Finding Sql Execution Statistics by Date

I had client recently with an interesting problem. He was running replication from his primary site in one state, to standby server in another state several hundred miles away. He was paying for DSL speed replication to his destination site to keep his costs down. His problem was that all of a sudden the amount of data that was being copied to his remote site had increased, and he did not know why. He had not made an application change, and the application had not been recently upgraded, so he did not understand why the amount of data being replicated had suddenly increased.
In the past, on many occasions I have seen cases where single Oracle scripts were executed hundreds or thousands of times in very short time frames, simply because the programmer had nested the statement inside a loop instead of outside the loop. This is not even truly careless programming, often it’s just overlooking a simple error because the code does what is supposed to do. Catching code that is simply being run more often than it should be is not a simple task.
The first item to look at is the AWR or statspack report. They will both show SQL by number of executions. I have seen execution counts of tens of thousands per hour, when the code should only be run once per hour.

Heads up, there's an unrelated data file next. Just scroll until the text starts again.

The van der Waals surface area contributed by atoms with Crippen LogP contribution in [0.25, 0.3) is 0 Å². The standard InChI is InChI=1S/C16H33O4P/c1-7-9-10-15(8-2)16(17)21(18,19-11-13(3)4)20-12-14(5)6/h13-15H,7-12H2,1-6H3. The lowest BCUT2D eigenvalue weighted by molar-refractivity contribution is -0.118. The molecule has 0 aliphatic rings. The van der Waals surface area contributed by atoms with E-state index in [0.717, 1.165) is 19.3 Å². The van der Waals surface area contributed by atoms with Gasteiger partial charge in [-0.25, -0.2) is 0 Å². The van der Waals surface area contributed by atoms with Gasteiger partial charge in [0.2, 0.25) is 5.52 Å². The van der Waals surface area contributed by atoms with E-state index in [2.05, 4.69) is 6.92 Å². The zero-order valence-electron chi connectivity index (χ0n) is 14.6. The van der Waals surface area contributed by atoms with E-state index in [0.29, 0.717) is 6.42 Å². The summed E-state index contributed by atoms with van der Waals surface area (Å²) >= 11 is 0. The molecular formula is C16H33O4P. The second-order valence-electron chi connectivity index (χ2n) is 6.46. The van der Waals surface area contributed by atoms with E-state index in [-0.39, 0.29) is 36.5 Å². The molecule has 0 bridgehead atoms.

In the case of this particular client, he knew the date that the problem had started (which really pointed to an undocumented change in procedure or the application). So I wrote a SQL script to count executions by date. Using this, the client was able to determine the source of his increased IO, and then he had a little chat with his developers about letting him know about application changes. As it turns out, it was a programming problem that was subsequently fixed.
The script is below. This script can easily be modified to accept a date. It lists by sql_id the number of executions of each sql statement before and after the specified date. Once you have the sql_id, it is a simple matter to access dba_hist_sqltext by sql_id to get the full text. Obviously this is for Oracle 10g and above with the tuning pack. Getting this same information from statspack may be possible, but would be much more difficult.

select
s.sql_id,
sum(case
when begin_interval_time = to_date(’14-feb-2009 1100′,’dd-mon-yyyy hh24mi’) then s.executions_total
else 0
end) sum_after,
(sum(case
when begin_interval_time >= to_date(’14-feb-2009 1100′,’dd-mon-yyyy hh24mi’) then s.executions_total
else 0
end) –
sum(case
when begin_interval_time < to_date(’14-feb-2009 1100′,’dd-mon-yyyy hh24mi’) then s.executions_total
else 0
end)) difference
from dba_hist_sqlstat s,
dba_hist_snapshot sn
where sn.begin_interval_time between to_date(’05-nov-2008 0001′,’dd-mon-yyyy hh24mi’) and to_date(’05-nov-2008 2359′,’dd-mon-yyyy hh24mi’) and
sn.snap_id=s.snap_id
group by s.sql_id
order by difference desc;

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